Title:
CAPSULE ENDOSCOPE
Kind Code:
A1


Abstract:
A capsule endoscope includes at least an imaging device that images a location of a subject and an optical system that focuses the location at the imaging device. The imaging device has plural pixel portions that are arranged in in-plane directions on a substrate. The pixel portion has a photoelectric conversion portion that includes a lower electrode, a photoelectric conversion layer formed over the lower electrode, and an upper electrode formed over the photoelectric conversion layer, and a signal output portion that outputs a signal based on a charge generated at the photoelectric conversion layer through a field effect thin film transistor. The field effect thin film transistor includes at least a gate electrode, a gate insulation film, a semiconductor layer, a source electrode and a drain electrode. The photoelectric conversion portion and the signal output portion are superposed in plan view.



Inventors:
Matsunaga, Atsushi (Kanagawa, JP)
Hayashi, Masayuki (Kanagawa, JP)
Nakayama, Masaya (Kanagawa, JP)
Application Number:
12/204694
Publication Date:
03/19/2009
Filing Date:
09/04/2008
Primary Class:
International Classes:
A61B1/04
View Patent Images:



Other References:
Nomura NPL: "Thin-Film Transistor Fabricated in Single-Crystalline Transparent Oxide Semiconductor" by Nomura; published 5/23/2003 and obtained from Scienmag.org archives on 7/12/12
Primary Examiner:
FULLER, RODNEY EVAN
Attorney, Agent or Firm:
BIRCH, STEWART, KOLASCH & BIRCH, LLP (FALLS CHURCH, VA, US)
Claims:
What is claimed is:

1. A capsule endoscope comprising: an imaging device that images a location of a subject; and an optical system that focuses the location at the imaging device, wherein the imaging device comprises a plurality of pixel portions that are arranged in in-plane directions on a substrate, the pixel portions each comprising: a photoelectric conversion portion that includes a lower electrode, a photoelectric conversion layer formed over the lower electrode, and an upper electrode formed over the photoelectric conversion layer; and a signal output portion that outputs a signal based on a charge generated at the photoelectric conversion layer through a field effect thin film transistor that includes at least a gate electrode, a gate insulation film, a semiconductor layer, a source electrode and a drain electrode, wherein the photoelectric conversion portion and the signal output portion are superposed in plan view.

2. The capsule endoscope of claim 1, wherein the photoelectric conversion layer is formed with an organic material.

3. The capsule endoscope of claim 1, wherein the semiconductor layer of the field effect thin film transistor is formed with at least one of an oxide semiconductor or an organic semiconductor.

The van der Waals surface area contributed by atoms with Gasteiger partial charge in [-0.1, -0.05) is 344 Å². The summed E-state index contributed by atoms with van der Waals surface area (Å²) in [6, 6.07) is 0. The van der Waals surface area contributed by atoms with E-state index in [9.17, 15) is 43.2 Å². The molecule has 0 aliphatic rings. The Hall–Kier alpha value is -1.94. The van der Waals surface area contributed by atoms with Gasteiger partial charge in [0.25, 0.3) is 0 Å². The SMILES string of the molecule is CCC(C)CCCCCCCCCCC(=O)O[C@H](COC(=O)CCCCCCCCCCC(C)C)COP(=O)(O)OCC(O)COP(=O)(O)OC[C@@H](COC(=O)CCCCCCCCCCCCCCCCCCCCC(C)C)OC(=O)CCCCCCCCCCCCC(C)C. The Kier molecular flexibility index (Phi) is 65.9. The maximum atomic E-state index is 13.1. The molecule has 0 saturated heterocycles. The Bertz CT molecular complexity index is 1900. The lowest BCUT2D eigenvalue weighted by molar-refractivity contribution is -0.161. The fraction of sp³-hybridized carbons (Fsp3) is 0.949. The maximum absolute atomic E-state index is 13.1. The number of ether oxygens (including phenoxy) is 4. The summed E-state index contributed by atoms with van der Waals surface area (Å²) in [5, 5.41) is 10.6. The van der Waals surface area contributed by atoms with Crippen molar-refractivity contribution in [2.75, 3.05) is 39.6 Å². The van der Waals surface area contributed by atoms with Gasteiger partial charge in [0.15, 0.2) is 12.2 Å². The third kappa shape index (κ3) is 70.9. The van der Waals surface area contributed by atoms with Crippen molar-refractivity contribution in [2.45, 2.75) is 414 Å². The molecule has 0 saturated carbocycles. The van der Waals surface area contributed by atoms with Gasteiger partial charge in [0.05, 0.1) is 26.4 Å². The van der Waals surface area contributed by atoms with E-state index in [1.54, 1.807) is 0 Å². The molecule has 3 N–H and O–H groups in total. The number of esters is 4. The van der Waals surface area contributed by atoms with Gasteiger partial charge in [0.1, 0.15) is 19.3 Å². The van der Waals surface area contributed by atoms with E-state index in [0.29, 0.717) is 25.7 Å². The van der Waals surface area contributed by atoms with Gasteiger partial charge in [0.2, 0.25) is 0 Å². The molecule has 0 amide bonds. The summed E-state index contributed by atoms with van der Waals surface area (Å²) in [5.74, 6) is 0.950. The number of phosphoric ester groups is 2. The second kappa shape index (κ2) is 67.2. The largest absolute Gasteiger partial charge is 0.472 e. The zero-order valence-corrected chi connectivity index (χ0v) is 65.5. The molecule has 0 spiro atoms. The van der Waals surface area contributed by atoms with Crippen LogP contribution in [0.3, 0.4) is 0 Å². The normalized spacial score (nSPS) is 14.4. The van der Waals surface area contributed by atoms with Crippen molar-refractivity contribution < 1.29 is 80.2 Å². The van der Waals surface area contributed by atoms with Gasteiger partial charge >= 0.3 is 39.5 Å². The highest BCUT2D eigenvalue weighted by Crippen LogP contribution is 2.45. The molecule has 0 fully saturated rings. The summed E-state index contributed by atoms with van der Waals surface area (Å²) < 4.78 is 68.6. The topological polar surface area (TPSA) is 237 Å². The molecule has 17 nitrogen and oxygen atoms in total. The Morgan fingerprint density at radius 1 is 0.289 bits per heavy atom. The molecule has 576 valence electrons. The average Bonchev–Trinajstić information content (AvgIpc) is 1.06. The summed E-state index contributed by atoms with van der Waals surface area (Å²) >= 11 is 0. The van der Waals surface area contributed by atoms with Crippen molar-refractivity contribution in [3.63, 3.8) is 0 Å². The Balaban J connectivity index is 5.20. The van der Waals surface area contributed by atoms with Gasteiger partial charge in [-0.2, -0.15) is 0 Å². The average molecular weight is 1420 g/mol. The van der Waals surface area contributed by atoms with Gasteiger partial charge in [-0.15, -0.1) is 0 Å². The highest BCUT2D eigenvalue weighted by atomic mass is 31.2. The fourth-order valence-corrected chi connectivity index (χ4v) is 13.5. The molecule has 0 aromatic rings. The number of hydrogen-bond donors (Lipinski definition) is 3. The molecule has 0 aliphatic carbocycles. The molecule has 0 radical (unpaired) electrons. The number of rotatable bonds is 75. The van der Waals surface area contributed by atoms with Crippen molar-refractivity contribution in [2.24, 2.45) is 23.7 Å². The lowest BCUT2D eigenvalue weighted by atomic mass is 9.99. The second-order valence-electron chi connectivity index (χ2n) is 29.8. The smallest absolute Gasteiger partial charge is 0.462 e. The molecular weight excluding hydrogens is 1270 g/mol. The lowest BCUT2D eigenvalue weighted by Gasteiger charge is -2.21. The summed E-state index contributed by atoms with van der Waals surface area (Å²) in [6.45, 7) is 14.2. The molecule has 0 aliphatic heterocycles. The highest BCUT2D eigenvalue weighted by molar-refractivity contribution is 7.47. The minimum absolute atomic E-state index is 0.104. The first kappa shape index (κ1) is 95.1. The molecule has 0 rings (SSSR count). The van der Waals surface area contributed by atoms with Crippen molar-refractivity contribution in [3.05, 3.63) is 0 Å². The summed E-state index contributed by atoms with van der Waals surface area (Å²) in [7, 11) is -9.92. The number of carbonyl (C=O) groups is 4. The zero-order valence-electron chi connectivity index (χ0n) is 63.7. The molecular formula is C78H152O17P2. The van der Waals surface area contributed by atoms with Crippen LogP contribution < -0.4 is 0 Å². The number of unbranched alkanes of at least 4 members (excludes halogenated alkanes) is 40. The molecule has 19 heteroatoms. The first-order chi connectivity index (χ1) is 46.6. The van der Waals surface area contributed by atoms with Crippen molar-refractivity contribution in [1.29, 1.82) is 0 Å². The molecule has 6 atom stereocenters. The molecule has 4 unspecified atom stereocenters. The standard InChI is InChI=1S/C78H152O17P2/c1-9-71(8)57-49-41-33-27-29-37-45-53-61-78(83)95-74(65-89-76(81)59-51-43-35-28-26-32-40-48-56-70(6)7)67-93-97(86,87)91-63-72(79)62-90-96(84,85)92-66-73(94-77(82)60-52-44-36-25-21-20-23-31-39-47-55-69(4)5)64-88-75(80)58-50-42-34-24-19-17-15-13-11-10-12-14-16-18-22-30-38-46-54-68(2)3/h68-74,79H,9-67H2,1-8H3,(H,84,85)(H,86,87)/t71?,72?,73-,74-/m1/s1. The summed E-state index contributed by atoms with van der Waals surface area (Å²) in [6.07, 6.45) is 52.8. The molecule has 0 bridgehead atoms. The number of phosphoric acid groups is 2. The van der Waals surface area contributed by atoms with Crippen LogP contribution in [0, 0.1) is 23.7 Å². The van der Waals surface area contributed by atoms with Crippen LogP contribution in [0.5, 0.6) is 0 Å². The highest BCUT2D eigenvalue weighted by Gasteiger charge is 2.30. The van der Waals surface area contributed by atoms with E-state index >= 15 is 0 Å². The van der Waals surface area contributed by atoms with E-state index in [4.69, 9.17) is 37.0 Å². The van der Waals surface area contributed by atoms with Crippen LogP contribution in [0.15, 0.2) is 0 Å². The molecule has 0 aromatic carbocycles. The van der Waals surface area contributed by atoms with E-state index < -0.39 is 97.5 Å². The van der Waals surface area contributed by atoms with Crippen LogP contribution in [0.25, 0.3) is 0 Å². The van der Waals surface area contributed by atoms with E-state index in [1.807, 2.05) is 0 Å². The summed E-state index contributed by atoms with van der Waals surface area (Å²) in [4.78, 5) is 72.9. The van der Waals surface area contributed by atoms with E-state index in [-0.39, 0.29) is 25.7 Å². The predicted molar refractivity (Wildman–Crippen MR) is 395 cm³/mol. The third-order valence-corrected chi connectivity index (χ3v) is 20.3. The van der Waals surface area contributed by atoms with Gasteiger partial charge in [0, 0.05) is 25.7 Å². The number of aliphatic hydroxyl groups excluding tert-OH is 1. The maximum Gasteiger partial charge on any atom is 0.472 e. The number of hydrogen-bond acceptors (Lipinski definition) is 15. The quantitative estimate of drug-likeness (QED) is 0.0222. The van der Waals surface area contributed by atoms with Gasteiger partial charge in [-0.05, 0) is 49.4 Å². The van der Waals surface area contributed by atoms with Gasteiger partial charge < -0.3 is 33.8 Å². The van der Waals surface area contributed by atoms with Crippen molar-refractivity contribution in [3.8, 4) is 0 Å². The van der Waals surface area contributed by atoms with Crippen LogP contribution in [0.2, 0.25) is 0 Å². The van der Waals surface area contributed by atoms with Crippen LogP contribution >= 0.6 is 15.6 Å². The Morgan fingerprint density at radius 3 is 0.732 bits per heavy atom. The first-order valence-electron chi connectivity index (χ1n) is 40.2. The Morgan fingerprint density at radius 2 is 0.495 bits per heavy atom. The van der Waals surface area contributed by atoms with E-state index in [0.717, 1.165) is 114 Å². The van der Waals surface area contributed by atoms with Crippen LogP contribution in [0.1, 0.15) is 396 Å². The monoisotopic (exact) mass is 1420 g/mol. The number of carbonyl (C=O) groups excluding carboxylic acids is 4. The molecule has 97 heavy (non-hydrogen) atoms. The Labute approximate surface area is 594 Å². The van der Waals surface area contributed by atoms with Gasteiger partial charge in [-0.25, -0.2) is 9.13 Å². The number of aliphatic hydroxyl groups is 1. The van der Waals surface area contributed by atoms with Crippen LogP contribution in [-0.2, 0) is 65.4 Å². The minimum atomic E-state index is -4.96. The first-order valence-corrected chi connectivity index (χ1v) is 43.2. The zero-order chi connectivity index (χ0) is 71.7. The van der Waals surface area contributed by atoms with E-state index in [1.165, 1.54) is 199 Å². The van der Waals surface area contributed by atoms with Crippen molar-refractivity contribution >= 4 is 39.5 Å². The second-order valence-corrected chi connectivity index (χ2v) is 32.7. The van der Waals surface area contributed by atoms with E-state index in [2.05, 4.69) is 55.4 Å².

4. The capsule endoscope of claim 1, wherein the photoelectric conversion layer is formed with an organic material, and the semiconductor layer of the field effect thin film transistor is formed with at least one of an oxide semiconductor or an organic semiconductor.

5. The capsule endoscope of claim 1, wherein three kinds of the pixel portions, which detect tight corresponding, respectively, to three colors of red, green and blue, are layered on the substrate with sealing insulation films interposed therebetween.

6. The capsule endoscope of claim 3, wherein, in a case in which the semiconductor layer of the field effect thin film transistor is formed with the oxide semiconductor, the oxide semiconductor is an amorphous oxide semiconductor.

7. The capsule endoscope of claim 1, wherein the substrate is a flexible substrate.

8. The capsule endoscope of claim 1, wherein the field effect thin film transistor is configured such that: the semiconductor layer includes at least a resistance layer and an active layer with a greater electrical conductivity than the resistance layer, the active layer is in contact with the gate insulation film, and the resistance layer electrically connects between the active layer and at least one of the source electrode or the drain electrode.

9. The capsule endoscope of claim 8, wherein the resistance layer and the active layer are provided in a layered state in the field effect thin film transistor.

Description:

CROSS-REFERENCE TO RELATED APPLICATION

This application claims priority under 35 USC 119 from Japanese Patent Applications No. 2007-238258 and No. 2008-119002, the disclosures of which are incorporated by reference herein.

BACKGROUND OF THE INVENTION

1. Technical Field

The present invention relates to a capsule endoscope.

2. Related Art

A capsule endoscope, in which an imaging device or the like is incorporated into a capsule, is swallowed by a patient and hence captures images of digestive organs and the like. Such a capsule endoscope reduces impositions on the patient compared to a conventional type of endoscope, for which a tube is inserted.

As imaging devices incorporated in capsule endoscopes, CMOS-type (complementary metal oxide semiconductor) imaging devices (below referred to as CMOS sensors) are known.

A CMOS sensor is formed by, for example, arraying embedded-type photodiodes (photoelectric conversion portions), which generate charges, and signal output portions, which are structured with ring-form gate electrodes or the like, in in-plane directions on a substrate. Further, as illustrated in Japanese Patent Application Laid-Open (JP-A) No. 2007-105236, a light-blocking film is provided over the photodiodes (photoelectric conversion portions) and the signal output portions, and apertures are formed in the light-blocking film at positions corresponding to the photodiodes (photoelectric conversion portions).

SUMMARY

Reductions in size of capsule endoscopes are desired, in order to, for example, make them easier for patients to swallow and suchlike.

In consideration of the circumstances described above, the present invention will reduce the size of a capsule endoscope.